There’s no way around it: Romelu Lukaku had a really bad season.
He came back from the World Cup bulked up, and no doubt exhausted, and started the season in the exact opposite form as the previous one. He struggled as the rest of the team did, and experienced a lengthy goal drought in the process. apart from a couple games here and there he was largely ineffective for the entire first half of the season.
When Ole Gunnar Solskjaer arrived Lukaku struggled to make the team at first, though he had just returned from a brief leave of absence for personal reasons. He played well when he did get the chance, but hit his stride in February and March, scoring 6 goals in a crucial 3 game stretch against Crystal Palace, Southampton, and Paris Saint-Germain when many of United’s attackers were sidelined with injuries. However, not much else went right for him or anyone else in the squad for the rest of the season, and Lukaku’s place in the team again came into question.
Lukaku is another player whose future is in doubt, as Solskjaer has yet to confirm which players in the current side he was talking about when he said there would definitely be exits. His massive transfer fee and wages certainly aren’t balanced by his production, but he is still young, and has shown on more than one occasion what he is capable of. It won’t be much longer until we know for sure, but he’ll have to start performing consistently, or next season could be it for him at Old Trafford. CD
If some fans were skeptical of Romelu Lukaku’s true quality when he signed for Manchester United two years ago, it was for good reason. The Belgian was a proven commodity in the Premier League, but questions remained over his ability to be a difference-maker against elite opposition. Lukaku’s success in his first season did not quite silence those criticisms, but his goal tally showed that he was a worthy replacement for Zlatan Ibrahimović at the tip of the attack. Lukaku has nowhere near the Swede’s technical ability, but he was a more mobile and dynamic presence, and even showed commendable leadership qualities on the pitch.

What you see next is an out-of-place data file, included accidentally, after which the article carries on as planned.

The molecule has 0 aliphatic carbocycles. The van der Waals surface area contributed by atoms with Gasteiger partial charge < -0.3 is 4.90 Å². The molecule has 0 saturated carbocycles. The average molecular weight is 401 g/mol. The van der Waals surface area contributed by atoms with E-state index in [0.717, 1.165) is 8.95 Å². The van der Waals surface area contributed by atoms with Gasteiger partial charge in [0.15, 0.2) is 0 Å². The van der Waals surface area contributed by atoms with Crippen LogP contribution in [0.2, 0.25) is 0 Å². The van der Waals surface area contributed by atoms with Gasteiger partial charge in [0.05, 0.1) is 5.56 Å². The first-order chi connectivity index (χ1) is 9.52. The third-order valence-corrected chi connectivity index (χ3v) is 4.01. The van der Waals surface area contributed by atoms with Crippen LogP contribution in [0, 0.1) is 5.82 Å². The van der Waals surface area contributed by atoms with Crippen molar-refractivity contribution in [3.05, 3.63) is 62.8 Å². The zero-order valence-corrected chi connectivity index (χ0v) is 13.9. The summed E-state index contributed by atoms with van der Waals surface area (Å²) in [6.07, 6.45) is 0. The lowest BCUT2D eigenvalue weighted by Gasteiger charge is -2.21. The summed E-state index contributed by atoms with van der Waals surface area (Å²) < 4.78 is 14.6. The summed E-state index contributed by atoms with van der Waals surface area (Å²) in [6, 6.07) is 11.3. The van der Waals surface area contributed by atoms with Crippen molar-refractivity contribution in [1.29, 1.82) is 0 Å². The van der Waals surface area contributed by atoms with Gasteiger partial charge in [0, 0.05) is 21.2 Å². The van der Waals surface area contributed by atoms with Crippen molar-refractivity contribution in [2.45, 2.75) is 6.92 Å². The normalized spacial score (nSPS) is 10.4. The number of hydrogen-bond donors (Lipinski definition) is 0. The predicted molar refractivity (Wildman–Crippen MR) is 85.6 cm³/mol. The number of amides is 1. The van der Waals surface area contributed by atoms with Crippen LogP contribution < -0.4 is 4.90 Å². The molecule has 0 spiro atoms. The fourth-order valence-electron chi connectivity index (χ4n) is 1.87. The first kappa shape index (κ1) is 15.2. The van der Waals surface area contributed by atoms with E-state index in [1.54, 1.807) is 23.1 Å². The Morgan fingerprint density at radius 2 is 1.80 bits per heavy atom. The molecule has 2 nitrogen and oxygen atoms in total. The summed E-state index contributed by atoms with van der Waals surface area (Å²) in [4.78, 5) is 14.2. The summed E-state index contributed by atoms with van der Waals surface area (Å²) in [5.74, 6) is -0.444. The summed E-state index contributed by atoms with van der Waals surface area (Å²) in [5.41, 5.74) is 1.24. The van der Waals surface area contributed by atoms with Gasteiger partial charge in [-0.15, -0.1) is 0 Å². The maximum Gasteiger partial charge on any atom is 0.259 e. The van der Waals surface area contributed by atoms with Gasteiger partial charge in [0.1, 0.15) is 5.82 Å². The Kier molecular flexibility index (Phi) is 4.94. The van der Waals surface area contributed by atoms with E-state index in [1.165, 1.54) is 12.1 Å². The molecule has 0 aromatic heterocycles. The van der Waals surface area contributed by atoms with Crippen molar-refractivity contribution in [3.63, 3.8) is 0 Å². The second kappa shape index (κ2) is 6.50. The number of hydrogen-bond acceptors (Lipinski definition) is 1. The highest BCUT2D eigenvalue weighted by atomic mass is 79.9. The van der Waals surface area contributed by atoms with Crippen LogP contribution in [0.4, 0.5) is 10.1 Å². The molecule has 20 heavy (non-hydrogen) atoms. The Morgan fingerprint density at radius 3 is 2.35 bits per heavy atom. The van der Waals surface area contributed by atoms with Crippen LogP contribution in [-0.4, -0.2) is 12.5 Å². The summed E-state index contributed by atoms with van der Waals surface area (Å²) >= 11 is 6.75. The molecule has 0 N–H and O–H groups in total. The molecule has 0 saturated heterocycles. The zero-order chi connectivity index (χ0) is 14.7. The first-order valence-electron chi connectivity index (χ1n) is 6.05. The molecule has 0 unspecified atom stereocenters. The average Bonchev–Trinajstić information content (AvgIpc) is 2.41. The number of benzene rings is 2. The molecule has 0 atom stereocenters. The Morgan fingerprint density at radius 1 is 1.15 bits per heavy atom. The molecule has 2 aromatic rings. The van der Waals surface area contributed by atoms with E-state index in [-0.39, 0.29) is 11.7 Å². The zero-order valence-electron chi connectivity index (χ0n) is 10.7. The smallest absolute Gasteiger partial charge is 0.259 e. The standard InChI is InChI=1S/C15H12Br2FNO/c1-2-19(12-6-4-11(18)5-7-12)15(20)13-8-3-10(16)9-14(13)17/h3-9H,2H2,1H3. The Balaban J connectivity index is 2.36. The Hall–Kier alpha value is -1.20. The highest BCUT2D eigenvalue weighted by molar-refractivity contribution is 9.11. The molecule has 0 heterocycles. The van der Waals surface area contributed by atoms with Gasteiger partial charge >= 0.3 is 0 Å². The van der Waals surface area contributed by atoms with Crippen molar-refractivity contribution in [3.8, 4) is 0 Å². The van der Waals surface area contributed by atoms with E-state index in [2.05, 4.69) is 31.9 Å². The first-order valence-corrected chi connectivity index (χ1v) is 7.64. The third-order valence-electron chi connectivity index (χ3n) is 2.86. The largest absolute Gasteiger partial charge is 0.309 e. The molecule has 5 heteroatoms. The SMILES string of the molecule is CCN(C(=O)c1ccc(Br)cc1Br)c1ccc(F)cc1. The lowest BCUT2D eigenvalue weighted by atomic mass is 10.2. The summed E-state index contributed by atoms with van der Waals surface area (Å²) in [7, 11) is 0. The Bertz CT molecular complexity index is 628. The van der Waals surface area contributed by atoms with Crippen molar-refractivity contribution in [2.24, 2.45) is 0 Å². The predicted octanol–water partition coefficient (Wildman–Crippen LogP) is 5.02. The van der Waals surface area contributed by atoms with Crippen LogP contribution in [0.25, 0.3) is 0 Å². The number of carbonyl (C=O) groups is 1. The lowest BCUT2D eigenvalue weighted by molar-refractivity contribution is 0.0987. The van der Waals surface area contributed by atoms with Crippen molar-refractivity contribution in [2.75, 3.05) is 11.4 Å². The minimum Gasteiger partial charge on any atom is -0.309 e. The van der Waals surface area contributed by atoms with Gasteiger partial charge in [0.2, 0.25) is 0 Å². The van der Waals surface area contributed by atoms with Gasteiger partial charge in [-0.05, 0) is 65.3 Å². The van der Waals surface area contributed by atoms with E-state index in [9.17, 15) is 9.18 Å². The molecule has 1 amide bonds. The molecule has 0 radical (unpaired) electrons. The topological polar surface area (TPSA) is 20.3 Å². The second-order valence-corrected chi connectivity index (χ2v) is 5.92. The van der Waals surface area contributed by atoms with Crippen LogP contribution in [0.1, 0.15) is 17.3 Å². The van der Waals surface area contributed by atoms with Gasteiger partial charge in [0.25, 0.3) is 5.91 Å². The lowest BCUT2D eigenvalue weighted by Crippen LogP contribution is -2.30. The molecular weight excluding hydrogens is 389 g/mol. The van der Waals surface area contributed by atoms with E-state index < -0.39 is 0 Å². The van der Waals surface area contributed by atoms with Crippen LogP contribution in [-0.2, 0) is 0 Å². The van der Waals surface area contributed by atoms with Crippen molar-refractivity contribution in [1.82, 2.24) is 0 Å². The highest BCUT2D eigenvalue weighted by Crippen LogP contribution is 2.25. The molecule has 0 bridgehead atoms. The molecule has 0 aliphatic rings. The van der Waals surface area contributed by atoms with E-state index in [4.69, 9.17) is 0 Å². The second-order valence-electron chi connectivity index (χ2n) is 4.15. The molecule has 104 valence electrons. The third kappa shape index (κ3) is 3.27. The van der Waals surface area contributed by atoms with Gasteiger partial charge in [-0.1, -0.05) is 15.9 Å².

Long term, there may have been an acceptance that Lukaku would fall short of being truly top class, but expectations for 2018/19 were that he would continue where he left off in his debut season as a regular source of goals and a reliable presence up front. Unfortunately for United fans though, Lukaku returned for his second campaign at Old Trafford in questionable condition. After reportedly spending the first half of the summer bulking up ahead of Belgium’s World Cup campaign, Lukaku looked like a man who needed to both shed weight and take some time off. A long summer of international duty and the additional weight did nothing for his already suspect first touch, which got worse than ever as the season wore on. Even after slimming somewhat after the arrival of Ole Gunnar Solskjaer, Lukaku’s conditioning never got to an acceptable level. A footballer at his level should not be out of breath 15 minutes after coming off the bench, as Lukaku seemed to be on more than one occasion.
Solskjaer made Marcus Rashford his number one choice upfront almost immediately after taking charge, and even though Lukaku played his part in the second half of the season (it was his goals that started the comeback in Paris, remember), he is clearly not the main man in attack anymore. With a summer of fitness work behind him, Lukaku could well challenge for a starting place again, if not at least become a potentially excellent option from the bench. The striker may feel that he deserves to be a starter under a manager that believes in him however, and as one of the few players in the squad with considerable transfer value that Solskjaer may actually want to sell, it would come as no surprise to see him moved on during the current window. BM